You can get Voxel Farm now. For more information click here.

Friday, August 22, 2014

Eureka!

Tired of running and swimming in virtual worlds? I see people wanting to build their own vehicles in order to get around. When the time comes, their imagination should be free to create ships and airships in any form they like.

Voxels are a good help here. They are volumetric by nature, and we can always know what kind of material is there. Each material then can have its own specific weight. So wood is lighter than stone, and stone may be lighter than raw iron. These properties have a great deal of influence one how things interact with each other, also how they rotate, how their center of mass is computed.

Air is no different. It is meant to weight something. So what happens if you have a material lighter than air? Check out the following video:



Here the balloons are just regular voxels. They could be any shape. The trick is they have a material that is much lighter than air. As soon as they become free standing objects, they raise. This is because the air they displace weights more than themselves and this force may be big enough to overcome gravity.

We will be looking at the same principle for water in a next iteration.

16 comments:

  1. The idea has mind boggling potential! Is this your own physics engine?

    ReplyDelete
    Replies
    1. We run our own analysis over the voxel data to discover objects and their properties. Then these are fed to traditional physic engines like Havok, PhysX, etc. So in this case we are feeding the physics solver an additional force to every object. This is the Archiemedes force, which based on the weight of the medium (air or water) they have displaced.

      Delete
  2. Would anything else need to be implemented for a balloon to lift the user, standing on a platform? How much does your user weigh by the way?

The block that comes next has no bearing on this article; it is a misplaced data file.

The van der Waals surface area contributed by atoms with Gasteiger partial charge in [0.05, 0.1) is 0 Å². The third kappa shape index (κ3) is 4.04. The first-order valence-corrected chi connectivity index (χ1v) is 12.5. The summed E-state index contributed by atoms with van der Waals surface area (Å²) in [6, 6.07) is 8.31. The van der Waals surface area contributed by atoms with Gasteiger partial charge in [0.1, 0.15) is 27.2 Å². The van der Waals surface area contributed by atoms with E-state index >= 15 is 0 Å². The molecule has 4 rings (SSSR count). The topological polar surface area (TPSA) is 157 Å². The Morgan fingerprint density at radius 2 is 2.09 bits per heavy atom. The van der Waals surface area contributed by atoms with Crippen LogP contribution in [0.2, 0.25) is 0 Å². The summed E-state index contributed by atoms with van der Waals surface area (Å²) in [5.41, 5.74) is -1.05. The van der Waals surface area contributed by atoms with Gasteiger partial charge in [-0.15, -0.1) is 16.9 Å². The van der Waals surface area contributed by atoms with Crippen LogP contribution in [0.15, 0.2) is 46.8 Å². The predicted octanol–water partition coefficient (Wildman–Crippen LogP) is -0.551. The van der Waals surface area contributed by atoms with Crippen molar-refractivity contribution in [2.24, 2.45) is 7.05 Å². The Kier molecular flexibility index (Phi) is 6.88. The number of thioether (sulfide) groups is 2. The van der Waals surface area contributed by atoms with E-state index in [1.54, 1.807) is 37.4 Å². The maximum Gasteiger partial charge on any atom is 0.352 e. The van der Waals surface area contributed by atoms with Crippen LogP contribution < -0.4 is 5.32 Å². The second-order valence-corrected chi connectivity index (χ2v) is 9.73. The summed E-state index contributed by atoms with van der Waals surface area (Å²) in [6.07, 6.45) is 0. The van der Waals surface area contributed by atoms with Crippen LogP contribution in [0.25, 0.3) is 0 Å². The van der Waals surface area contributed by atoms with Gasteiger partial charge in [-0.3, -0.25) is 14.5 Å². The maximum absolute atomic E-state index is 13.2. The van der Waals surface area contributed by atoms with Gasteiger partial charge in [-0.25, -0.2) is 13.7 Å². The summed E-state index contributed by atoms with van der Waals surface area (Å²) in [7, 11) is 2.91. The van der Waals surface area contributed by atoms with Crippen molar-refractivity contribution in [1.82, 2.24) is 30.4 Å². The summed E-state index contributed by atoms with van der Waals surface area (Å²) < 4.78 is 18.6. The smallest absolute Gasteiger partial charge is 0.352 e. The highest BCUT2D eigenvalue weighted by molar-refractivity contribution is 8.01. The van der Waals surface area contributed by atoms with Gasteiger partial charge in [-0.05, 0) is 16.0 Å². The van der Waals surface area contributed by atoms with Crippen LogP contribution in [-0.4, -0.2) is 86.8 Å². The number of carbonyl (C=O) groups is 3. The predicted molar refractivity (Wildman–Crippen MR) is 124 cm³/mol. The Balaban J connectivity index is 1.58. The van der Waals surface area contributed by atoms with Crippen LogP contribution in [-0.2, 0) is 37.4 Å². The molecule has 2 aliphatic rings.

ReplyDelete
    Replies
    1. Nothing else would be needed. Not sure how much the avatar weights here.

      Delete
  3. So, when the object is separated, the voxel engine determines the center of mass of the object and the magnitude/direction of the gravitational force based on the cumulative sum of the mass (densities) of individual voxels? Does it also calculate mass moments of inertia for the object based on a sum of all the voxel densities/displacements from the mass center?

    ReplyDelete
    Replies
    1. Also, how do you handle generating model physics properties when the object that you separate exists in 2 or more different levels of detail? Do you fully generate the entire model at the highest mesh density? How well does this scale with increasingly massive model sizes?

      Delete
    2. Averaging the density is more appropriate than simply summing for determining buoyancy.
      I too am interested in how low LOD levels are handled since this could cause large errors in average density (say, for a thick shell which only has its dense surface present at low LOD).

      Delete
  4. So... extrapolating this in the direction I believe you are planning, building a model of a Ship of the line, and floating it upon a sea of voxels will be in my future? Because that, my friend, is awesome!

    The destructibility, and fragmentation effects you have been showing will look amazing when we fire a broadside into another ship :)

    ReplyDelete
  5. I see your vertex shadows take a while to be deleted on the ground.

    ReplyDelete
    Replies
    1. That was a rendering bug in the build used for the video. Check out the other video where there is a lot of destruction, shadows update constantly.

      Delete
  6. So, an obvious question: if you made a large stone cube, hollowed most of it out (thus filling it with air) and then cut it off from a land mass so it fell in a lake, could it float, given that your air-to-stone ratio is high enough?

    ReplyDelete
    Replies
    1. Yes that is the idea. Note we only do air now. Also it is tricky to define what hollow means. It would be nice to compute whether the thing really has air pockets. As we have it now, air is just one type of material. You would need to be sure to put it there.

      Delete
    2. Oh god, so many thoughts/ideas, it ends up being very tricky to make a program that will make a cup float when right side/upside down, but sink when sideways.

      Delete
  7. I just saw "Space Engineers". Sigh... another game that would have been awesomer if it was made with Voxel Farm.

    ReplyDelete
  8. just reiterating how i would like to see lightning strike said airship and then it makes a massive crater upon impacting the terrain x)

    ReplyDelete

There was an error in this gadget